A step-by-step tutorial on the single cast on – A basic and super easy way to cast on knitting stitches for beginners.
Are you looking for the easiest way to cast on stitches? A super basic method that you can use for your first project that doesn’t involve any complicated instructions with 20 different steps you cannot wrap your mind around (yet!). Then you came to the right place because this tutorial is all about the super-easy single cast on.
This basic cast-on technique can be used for almost every project and is simple in the extreme. It basically boils down to wrapping loops around your knitting needle. But perhaps the most interesting fact: Once you knitted across one row, it will look very similar to a long tail cast on but there are no tails you need to calculate, you can never run out of yarn, and it’s stretchier on top of that.
Note: this cast-on method is sometimes also called the thumb method (as you use your thumb to work it) or e-cast-on (since the loops look like the letter e).
Let’s dive right into it, and show you how to do the single cast on eh?
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- Tie a simple slip knot around your knitting needle leaving a short tail (5-8 inches) for weaving in later on. This slip knot will count as your first stitch.
- Pick up the working yarn with your left hand and place your left thumb over the yarn.
- Wrap the yarn around your thumb once by bringing the thumb behind the yarn and then coming up in front again.
- Insert your knitting needle into the loop around your thumb coming from below.
- Remove your thumb and slip the loop to your knitting needle. Tighten up lightly (!) as you do this.
- Repeat steps 2-5 until you cast on the required number of stitches.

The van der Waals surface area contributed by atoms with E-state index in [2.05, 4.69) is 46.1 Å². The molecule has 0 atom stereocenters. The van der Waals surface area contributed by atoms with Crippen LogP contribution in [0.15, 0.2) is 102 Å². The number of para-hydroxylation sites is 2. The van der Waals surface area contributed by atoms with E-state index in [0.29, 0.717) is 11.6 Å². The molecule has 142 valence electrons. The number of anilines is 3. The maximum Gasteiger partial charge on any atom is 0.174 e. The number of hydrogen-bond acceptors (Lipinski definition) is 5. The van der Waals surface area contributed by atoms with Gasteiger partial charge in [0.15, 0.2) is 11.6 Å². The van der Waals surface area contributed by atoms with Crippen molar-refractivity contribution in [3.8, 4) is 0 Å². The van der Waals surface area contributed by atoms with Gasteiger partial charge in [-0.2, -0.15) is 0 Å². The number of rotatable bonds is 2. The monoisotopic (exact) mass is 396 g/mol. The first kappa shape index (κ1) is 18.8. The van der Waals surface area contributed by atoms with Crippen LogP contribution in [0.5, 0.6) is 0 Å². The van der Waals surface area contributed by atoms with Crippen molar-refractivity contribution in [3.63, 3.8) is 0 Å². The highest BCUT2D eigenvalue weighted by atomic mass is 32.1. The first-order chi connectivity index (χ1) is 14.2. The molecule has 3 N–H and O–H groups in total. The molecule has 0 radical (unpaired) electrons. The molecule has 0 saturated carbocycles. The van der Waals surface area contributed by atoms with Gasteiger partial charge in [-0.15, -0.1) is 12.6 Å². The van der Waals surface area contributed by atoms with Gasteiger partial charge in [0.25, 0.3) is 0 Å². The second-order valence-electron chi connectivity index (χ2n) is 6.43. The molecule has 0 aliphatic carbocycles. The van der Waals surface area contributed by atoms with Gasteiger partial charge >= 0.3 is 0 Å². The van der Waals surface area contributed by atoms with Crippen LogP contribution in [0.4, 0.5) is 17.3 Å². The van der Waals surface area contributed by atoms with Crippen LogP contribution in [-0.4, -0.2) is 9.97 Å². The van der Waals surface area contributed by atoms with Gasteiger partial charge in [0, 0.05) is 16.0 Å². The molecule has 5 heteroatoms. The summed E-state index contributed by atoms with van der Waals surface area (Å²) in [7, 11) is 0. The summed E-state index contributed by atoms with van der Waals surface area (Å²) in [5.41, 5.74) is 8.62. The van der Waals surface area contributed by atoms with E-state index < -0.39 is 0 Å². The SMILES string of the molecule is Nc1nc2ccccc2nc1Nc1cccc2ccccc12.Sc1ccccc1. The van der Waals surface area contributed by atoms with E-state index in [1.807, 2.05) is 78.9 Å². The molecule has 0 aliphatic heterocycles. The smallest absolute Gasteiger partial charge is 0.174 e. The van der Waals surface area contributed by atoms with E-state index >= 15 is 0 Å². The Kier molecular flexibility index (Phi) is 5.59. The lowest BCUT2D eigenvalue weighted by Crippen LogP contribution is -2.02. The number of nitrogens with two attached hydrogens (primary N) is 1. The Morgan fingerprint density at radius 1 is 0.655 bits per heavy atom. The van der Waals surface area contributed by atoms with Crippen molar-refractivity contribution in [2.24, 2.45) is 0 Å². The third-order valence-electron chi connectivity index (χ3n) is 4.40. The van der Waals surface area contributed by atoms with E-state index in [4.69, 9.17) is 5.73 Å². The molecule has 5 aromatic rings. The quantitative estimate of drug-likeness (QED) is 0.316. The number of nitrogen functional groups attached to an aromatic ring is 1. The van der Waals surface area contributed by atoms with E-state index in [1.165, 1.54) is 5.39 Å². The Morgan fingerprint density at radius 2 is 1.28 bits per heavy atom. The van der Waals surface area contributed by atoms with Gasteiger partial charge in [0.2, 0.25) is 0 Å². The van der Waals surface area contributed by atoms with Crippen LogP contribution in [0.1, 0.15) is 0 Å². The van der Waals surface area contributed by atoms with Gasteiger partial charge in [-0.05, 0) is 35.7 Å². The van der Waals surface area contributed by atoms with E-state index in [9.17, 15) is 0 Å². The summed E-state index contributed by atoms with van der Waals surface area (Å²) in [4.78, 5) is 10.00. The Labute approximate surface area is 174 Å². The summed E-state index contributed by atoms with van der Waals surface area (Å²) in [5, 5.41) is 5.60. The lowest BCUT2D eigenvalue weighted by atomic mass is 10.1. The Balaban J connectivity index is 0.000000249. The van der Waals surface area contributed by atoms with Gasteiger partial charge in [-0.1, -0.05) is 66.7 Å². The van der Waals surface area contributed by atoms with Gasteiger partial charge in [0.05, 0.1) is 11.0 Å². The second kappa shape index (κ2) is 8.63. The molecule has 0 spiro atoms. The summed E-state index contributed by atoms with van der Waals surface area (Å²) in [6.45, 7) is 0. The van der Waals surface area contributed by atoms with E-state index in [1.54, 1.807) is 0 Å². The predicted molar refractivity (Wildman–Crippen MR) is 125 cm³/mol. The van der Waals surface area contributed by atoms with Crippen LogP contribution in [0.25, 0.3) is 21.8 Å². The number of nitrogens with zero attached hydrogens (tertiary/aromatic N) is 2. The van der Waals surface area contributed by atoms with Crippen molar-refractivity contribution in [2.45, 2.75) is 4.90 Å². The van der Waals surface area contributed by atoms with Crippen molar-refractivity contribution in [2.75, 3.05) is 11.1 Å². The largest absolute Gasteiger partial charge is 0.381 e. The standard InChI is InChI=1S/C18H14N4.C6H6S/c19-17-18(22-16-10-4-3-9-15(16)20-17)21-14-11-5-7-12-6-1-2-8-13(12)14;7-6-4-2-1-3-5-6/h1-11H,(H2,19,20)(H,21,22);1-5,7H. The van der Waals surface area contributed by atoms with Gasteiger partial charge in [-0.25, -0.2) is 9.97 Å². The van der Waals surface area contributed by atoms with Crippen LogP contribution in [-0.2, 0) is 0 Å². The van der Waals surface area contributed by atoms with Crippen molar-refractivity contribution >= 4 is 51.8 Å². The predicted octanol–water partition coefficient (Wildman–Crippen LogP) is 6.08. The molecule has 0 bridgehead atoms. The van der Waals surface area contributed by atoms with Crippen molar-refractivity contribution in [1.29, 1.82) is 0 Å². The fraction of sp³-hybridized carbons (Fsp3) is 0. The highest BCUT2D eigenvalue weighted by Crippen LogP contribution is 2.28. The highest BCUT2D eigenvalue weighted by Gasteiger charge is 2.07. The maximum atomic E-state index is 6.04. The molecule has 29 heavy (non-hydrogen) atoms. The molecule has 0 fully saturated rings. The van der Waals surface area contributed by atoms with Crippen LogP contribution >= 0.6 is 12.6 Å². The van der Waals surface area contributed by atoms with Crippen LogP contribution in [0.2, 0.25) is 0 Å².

It's very important that you do not tighten up the loops too much. Otherwise, it will be quite hard to knit the first row. It often also helps to loosen up the stitches a bit with your right needle before you knit them and bringing the needle tips very close together.
If you find your cast-on edge is a bit too tight and you want it a bit stretchier, you can always use one or two needle sizes bigger and work the single cast on around a bigger diameter (and then continue knitting with the smaller needle).
As you knit across the first row, I recommend carefully slipping the stitch to the tip of your needle. This also makes it easier to knit it.
Neater & easier way to do the single cast on
Now here’s the problem I have with most tutorials showing you this easy cast-on method. They fail to tell you that it creates loops similar to twisted knit stitches. And as you turn your project around (and that’s what you usually do when you start your first row), these stitches will look more like purl stitches.
This means if you are knitting stockinette stitch, your edge will actually look a bit thick. The reason why the single cast on is still taught that way is simple. When you are knitting in the round or doing garter stitch the edge will look super nice. And in centuries past, this was actually the most common way to knit.
For a lot of modern knitting stitch patterns, you can also wrap the yarn around your thumb the other way. So, you do the single cast on like this:
Step 1: Start with a slip knot.
Step 2: Now bring the thumb around the working yarn coming from the front (so exactly the other way round).
Step 3: Pick up the loop you created with your knitting needle.
And if you continue casting on like that, you will benefit from two effects. First of all, your first row is a lot easier to knit as the loops aren’t twisted.
And secondly, the edge will look a bit neater for stocking stitch and similar patterns. Of course, you can also stick to the “standard” way to do the single cast on and start on the wrong side. But I personally feel this is much easier and is the equivalent to casting on purlwise.
One thing you should definitely know and I already hinted at this in the introduction. The difference between a single cast-on and a long tail cast-on is that the latter automatically incorporates the first row and doesn’t twist stitches. Advanced knitters might realize the German twisted cast on will produce the exact same results. If you want, you can easily verify this yourself.
I feel it’s a very important little piece of information. Because if you struggle with either technique, you can always substitute one with the other. I personally don’t like the single cast-on all that much because the first row is somewhat difficult to knit, though.
I do have to point you towards the fact that knitting can curl. And by using the alternative method, you might actually increase the curling. I feel it looks a bit neater but it’s not like it doesn’t come with its own problems.